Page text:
This rule touches on the old truism that “less is more.” A common mistake that many pro pers make is that they file a motion seeking a modification, enforcement, contempt or clarification on everything from baseball practice to unpaid $3.00 late fees. Why is this bad? Well, for one thing, judges have better things to do than micro-manage every little detail, discrepancy and fight in yours and your ex’s lives. And, when a judge is forced to have a 7th Return Hearing on your Motion to Enforce the provision in your decree that phone calls should occur at 7:00 as opposed to 7:30, they are not going to be happy to see you.
What pro pers often fail to understand is that some judges, at least based on my own experience, do not like being on the family law bench. The reason being, they don’t like getting involved in your family business, and they don’t like making orders about how people should parent. Judges recognize that the law is not suited to make a determination on whether a 5 year old daughter should be in counseling or whether your 12 year old son should be taking advanced math classes. As a result, judges are extremely reluctant to resolve these issues, no matter what the justifications are.
So, when parents force judges to hear their petitions because they cannot resolve these issues on their own, judges can get angry. And, when judges get angry, they usually decide to award something that neither party likes. So, before you tell yourself, “Ah, the judge will definitely punish my ex for paying my spousal maintenance 7 days late,” remind yourself of this: the judge really doesn’t want to see you or your ex ever again.
Take Perspective and Keep Your Own Emotions in Check
This tip is by far the hardest for pro pers to follow and, unfortunately, it is often the one that hurts their cases the most. A judge may forgive you if you submitted your exhibits 2 days late. A judge, however, is not going to tolerate you being rude, defensive, argumentative, uncooperative or for not being accountable for your own behavior.
The problem is this: when a party chooses to represent him or herself, their own perspective often blinds them. Nobody ever thinks they are the unreasonable one, or they are the worse parent, or they are the one who did something wrong. It’s always the other guy, right? Wrong. There is rarely ever a divorce or custody case where one party is like St. Theresa and the other is like Charles Manson. Generally, both parties minimize their own wrongdoings and exaggerate their ex’s. In reality, both parties are usually as capable of and as culpable for causing the current issues that are the subject of debate.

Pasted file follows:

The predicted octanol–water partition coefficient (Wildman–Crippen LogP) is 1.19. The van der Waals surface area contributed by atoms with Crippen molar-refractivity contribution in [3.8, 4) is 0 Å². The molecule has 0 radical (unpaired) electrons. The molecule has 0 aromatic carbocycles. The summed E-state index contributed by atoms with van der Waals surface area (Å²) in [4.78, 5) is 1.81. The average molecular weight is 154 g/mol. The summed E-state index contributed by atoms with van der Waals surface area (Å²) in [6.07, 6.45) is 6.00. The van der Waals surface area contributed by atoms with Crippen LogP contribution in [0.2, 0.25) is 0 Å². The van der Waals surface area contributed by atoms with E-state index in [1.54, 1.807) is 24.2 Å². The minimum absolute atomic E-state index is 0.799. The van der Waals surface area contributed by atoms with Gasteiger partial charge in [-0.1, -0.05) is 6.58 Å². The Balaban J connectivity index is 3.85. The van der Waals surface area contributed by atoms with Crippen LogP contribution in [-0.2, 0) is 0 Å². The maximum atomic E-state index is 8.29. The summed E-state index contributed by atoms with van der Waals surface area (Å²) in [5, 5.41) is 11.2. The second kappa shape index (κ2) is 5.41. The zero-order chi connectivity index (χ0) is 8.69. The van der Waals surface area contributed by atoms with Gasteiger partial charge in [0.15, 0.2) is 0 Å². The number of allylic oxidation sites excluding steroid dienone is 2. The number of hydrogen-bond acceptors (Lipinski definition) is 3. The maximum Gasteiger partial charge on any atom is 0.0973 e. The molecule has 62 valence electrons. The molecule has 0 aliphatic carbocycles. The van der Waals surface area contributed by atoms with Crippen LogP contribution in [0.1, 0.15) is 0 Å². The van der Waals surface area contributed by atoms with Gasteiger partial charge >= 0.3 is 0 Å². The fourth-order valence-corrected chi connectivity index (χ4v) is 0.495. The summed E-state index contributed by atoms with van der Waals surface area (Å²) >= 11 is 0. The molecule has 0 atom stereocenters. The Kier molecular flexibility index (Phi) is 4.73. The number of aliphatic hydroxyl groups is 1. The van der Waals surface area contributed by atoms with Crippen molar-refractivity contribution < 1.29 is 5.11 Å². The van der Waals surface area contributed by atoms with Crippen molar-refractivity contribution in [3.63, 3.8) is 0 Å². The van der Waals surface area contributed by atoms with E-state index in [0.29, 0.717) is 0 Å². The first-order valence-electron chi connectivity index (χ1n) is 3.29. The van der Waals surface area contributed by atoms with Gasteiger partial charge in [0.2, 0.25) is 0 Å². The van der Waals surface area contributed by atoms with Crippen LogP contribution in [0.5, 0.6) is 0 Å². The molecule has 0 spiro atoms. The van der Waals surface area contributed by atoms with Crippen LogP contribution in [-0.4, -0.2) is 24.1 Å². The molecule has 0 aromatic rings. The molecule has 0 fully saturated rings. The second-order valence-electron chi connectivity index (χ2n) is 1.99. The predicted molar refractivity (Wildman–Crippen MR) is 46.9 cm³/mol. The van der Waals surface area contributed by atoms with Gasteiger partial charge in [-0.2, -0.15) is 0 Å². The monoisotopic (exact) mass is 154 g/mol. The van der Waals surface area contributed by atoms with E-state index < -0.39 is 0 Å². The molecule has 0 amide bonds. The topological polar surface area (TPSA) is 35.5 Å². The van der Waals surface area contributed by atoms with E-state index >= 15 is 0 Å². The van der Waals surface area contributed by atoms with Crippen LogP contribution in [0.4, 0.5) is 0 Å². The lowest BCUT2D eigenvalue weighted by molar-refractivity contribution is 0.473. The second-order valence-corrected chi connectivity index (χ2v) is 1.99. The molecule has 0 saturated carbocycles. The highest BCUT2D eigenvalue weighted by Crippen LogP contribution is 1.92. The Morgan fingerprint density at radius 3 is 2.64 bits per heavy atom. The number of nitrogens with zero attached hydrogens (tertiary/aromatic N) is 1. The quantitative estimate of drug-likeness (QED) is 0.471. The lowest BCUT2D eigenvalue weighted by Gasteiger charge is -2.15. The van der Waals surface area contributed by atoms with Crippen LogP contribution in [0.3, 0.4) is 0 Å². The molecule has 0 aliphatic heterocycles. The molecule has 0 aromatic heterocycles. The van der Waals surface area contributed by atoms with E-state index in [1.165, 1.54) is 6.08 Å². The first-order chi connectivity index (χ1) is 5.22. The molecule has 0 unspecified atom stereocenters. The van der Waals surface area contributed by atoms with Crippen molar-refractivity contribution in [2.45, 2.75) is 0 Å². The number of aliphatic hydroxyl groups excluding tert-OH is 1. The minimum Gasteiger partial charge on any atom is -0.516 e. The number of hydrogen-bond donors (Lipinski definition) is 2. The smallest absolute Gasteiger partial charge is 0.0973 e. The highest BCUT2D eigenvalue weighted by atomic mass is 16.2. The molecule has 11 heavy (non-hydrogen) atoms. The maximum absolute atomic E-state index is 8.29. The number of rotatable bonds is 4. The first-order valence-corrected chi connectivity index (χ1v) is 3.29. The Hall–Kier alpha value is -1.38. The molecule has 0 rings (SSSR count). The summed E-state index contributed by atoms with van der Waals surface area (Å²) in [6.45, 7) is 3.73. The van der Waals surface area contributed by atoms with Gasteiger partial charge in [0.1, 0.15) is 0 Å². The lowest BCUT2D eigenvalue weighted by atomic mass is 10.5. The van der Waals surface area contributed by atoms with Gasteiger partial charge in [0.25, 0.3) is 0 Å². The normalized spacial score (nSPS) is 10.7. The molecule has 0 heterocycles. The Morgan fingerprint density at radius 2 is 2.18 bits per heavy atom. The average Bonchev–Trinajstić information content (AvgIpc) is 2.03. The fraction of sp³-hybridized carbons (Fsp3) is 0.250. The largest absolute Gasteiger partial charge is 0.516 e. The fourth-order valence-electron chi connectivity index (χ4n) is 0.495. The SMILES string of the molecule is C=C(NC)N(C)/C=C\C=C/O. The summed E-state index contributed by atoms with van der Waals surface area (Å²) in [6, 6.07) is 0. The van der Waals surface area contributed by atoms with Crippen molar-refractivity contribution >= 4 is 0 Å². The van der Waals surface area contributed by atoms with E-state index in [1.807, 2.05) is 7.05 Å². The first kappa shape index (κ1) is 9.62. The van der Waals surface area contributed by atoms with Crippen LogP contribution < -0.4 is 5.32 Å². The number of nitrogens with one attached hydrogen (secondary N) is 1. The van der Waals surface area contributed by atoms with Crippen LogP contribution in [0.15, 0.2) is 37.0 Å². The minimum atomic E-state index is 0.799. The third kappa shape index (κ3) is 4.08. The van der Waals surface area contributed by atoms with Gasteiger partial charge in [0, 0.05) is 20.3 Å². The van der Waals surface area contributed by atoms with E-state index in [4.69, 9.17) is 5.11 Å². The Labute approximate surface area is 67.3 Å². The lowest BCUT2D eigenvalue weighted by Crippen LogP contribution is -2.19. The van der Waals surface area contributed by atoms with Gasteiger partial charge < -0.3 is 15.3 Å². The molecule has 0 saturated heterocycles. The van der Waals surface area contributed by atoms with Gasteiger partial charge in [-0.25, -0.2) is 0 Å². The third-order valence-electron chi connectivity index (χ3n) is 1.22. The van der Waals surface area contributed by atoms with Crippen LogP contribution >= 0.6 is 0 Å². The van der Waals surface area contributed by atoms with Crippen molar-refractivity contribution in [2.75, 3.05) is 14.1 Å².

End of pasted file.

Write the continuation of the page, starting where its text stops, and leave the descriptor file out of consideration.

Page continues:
So, what do pro pers need to be cognizant of? For one, they need to be aware of their own faults. All pro pers must recognize that the judge is always skeptical of both parties. They have been around the block and seen enough cases to know that what you tell them during your 3 hour trial isn’t necessarily the truth, the whole truth and nothing but the truth. Give them this credit. Acknowledge when you did something wrong, even if you felt it was insignificant or justified. Judges want to see people take accountability for their actions. If you get defensive with a judge, you can bet your butt s/he will take it personally.
The Last Point
Don’t ever argue with the judge or with your ex or with the other lawyer in the courtroom. For one thing, it is completely unprofessional, and it is not the place to be unleashing your pent-up vendettas. For another thing, it makes you look about as crazy as the other party is trying to portray you to be. Why give them the ammunition? The key is this: you need to stay as calm, cool and collected as possible.
Now, I’m not saying it is wrong to be emotional or to even get upset. This would be impossible to control. Instead, I’m saying keep your emotions in control and try to understand that the more compromising and reasonable you are in court, the more likely the judge is going to believe that you are that way all the time.